Lost In The Sauce On Innovation

Why do the very best intentions on innovation end up going downhill? There is more than enough urgency to go around -- so why can't we just pick a problem and fix it?

I think it's because we human beings tend to get lost in the sauce. That is, we start out on the right foot, but ultimately miss the point as we fall into five kinds of traps that distract us from the huge and life-changing goals that we can and must achieve:

1. We have a fixed mental model around what innovation looks like. In our agency, company, organization, institution, or what have you, there is a political and cultural environment that dictates what you can and cannot think, say, and do. It closes down the mind to disruptive and radical solutions that can actually work where the current approaches fail to.

2. We get fascinated by sparkly new toys. For example, social media is a toy. It's great and valuable and important of course. It's the new town square, it's a place where people are talking. But in the end it is the table upon which the main dish is served. You've got to focus on the main dish. (But toys are safer to talk about when there is disagreement about the cost of food.)

3. We try to adapt a bureaucracy that's inflexible. Big, established systems can be Too Big To Fail. When it comes to innovation, they most definitely are. Innovation defies all established ways of doing business. Trying to sprint forward while dragging a freight train behind you, repairing widgets as they pull apart this way and that, is no way to innovate.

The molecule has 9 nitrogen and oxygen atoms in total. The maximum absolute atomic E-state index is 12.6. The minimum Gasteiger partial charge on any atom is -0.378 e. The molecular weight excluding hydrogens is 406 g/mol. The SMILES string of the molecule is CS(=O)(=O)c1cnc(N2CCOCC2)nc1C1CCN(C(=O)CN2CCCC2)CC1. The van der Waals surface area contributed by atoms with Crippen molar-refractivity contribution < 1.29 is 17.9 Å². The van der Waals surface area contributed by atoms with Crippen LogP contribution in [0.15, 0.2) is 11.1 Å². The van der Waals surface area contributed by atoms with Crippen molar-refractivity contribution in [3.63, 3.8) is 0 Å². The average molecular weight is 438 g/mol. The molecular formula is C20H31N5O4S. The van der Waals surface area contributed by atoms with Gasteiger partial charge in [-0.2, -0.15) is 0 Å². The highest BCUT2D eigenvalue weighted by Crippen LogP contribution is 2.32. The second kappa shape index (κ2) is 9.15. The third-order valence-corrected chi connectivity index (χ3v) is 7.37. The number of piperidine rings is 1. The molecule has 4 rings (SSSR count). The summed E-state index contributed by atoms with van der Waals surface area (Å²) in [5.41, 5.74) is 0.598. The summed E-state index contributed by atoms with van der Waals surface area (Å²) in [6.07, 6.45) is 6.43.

4. We don't know what to do about culture. For one thing people move slower than the speed of thought or technology. For another they run the very real risk of getting left behind as organizations progress to the next phase. We have difficulty managing the very rapid pace of innovation and the very slow pace of human change at the same time.

5. We don't really believe that we can do it. Despite all the incredible progress that human beings have made on this planet over the past century, we treat every new approach and invention like a huge shock. If only we had a little more faith in our ability to think our way out of problems, maybe we'd be more successful at new ways to come out of our problems.

Ultimately I think there is only one way to truly innovate. And that is to support continuous and rigorous analysis and critique of all things existing. We have to be free thinkers, and support the right of others to be free. Then when we reach consensus, we know that it's real and not just a bunch of useless groupthink.

* All opinions my own.